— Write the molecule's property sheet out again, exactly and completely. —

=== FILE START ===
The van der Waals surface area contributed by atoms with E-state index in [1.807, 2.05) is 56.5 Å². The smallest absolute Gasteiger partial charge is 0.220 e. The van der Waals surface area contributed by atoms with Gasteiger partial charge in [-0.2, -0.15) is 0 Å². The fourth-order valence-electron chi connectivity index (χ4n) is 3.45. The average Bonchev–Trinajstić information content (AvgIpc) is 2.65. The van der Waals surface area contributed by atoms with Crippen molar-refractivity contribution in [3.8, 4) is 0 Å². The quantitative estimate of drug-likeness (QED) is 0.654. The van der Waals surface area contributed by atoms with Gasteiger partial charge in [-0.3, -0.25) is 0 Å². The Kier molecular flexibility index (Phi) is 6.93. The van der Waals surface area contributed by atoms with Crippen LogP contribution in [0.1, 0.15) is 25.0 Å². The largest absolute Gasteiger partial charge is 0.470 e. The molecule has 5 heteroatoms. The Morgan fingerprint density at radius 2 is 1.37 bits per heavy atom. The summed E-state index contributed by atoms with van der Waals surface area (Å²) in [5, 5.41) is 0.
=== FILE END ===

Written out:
The van der Waals surface area contributed by atoms with E-state index in [1.807, 2.05) is 56.5 Å². The smallest absolute Gasteiger partial charge is 0.220 e. The van der Waals surface area contributed by atoms with Gasteiger partial charge in [-0.2, -0.15) is 0 Å². The fourth-order valence-electron chi connectivity index (χ4n) is 3.45. The average Bonchev–Trinajstić information content (AvgIpc) is 2.65. The van der Waals surface area contributed by atoms with Crippen molar-refractivity contribution in [3.8, 4) is 0 Å². The quantitative estimate of drug-likeness (QED) is 0.654. The van der Waals surface area contributed by atoms with Gasteiger partial charge in [-0.3, -0.25) is 0 Å². The Kier molecular flexibility index (Phi) is 6.93. The van der Waals surface area contributed by atoms with Crippen LogP contribution in [0.1, 0.15) is 25.0 Å². The largest absolute Gasteiger partial charge is 0.470 e. The molecule has 5 heteroatoms. The Morgan fingerprint density at radius 2 is 1.37 bits per heavy atom. The summed E-state index contributed by atoms with van der Waals surface area (Å²) in [5, 5.41) is 0.